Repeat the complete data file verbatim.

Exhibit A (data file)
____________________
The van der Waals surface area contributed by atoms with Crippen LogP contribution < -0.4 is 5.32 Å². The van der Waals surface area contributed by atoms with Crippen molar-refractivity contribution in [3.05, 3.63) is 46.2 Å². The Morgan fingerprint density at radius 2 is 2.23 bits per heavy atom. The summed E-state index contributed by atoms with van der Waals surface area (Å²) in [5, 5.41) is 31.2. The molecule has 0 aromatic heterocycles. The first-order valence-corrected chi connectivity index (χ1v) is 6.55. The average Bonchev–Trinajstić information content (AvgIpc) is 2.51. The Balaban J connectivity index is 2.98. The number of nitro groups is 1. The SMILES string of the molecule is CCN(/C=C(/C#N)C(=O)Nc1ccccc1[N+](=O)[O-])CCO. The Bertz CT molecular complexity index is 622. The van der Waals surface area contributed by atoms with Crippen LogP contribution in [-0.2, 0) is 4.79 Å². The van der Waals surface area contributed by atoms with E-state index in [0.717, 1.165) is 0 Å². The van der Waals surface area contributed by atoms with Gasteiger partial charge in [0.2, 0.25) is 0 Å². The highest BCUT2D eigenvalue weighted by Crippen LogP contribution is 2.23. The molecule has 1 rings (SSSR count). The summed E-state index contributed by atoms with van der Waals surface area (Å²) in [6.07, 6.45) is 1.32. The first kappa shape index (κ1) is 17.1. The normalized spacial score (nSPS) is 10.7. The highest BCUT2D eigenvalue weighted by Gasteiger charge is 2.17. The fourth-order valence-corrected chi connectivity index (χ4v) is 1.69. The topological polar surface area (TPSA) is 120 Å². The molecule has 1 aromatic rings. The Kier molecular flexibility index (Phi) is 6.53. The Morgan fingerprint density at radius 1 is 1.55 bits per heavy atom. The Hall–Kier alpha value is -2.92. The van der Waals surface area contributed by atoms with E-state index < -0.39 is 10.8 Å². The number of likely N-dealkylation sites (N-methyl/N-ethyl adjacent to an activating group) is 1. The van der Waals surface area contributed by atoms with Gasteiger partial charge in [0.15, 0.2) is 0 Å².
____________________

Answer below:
The van der Waals surface area contributed by atoms with Crippen LogP contribution < -0.4 is 5.32 Å². The van der Waals surface area contributed by atoms with Crippen molar-refractivity contribution in [3.05, 3.63) is 46.2 Å². The Morgan fingerprint density at radius 2 is 2.23 bits per heavy atom. The summed E-state index contributed by atoms with van der Waals surface area (Å²) in [5, 5.41) is 31.2. The molecule has 0 aromatic heterocycles. The first-order valence-corrected chi connectivity index (χ1v) is 6.55. The average Bonchev–Trinajstić information content (AvgIpc) is 2.51. The Balaban J connectivity index is 2.98. The number of nitro groups is 1. The SMILES string of the molecule is CCN(/C=C(/C#N)C(=O)Nc1ccccc1[N+](=O)[O-])CCO. The Bertz CT molecular complexity index is 622. The van der Waals surface area contributed by atoms with Crippen LogP contribution in [-0.2, 0) is 4.79 Å². The van der Waals surface area contributed by atoms with E-state index in [0.717, 1.165) is 0 Å². The van der Waals surface area contributed by atoms with Gasteiger partial charge in [0.2, 0.25) is 0 Å². The highest BCUT2D eigenvalue weighted by Crippen LogP contribution is 2.23. The molecule has 1 rings (SSSR count). The summed E-state index contributed by atoms with van der Waals surface area (Å²) in [6.07, 6.45) is 1.32. The first kappa shape index (κ1) is 17.1. The normalized spacial score (nSPS) is 10.7. The highest BCUT2D eigenvalue weighted by Gasteiger charge is 2.17. The fourth-order valence-corrected chi connectivity index (χ4v) is 1.69. The topological polar surface area (TPSA) is 120 Å². The molecule has 1 aromatic rings. The Kier molecular flexibility index (Phi) is 6.53. The Morgan fingerprint density at radius 1 is 1.55 bits per heavy atom. The Hall–Kier alpha value is -2.92. The van der Waals surface area contributed by atoms with E-state index < -0.39 is 10.8 Å². The number of likely N-dealkylation sites (N-methyl/N-ethyl adjacent to an activating group) is 1. The van der Waals surface area contributed by atoms with Gasteiger partial charge in [0.15, 0.2) is 0 Å².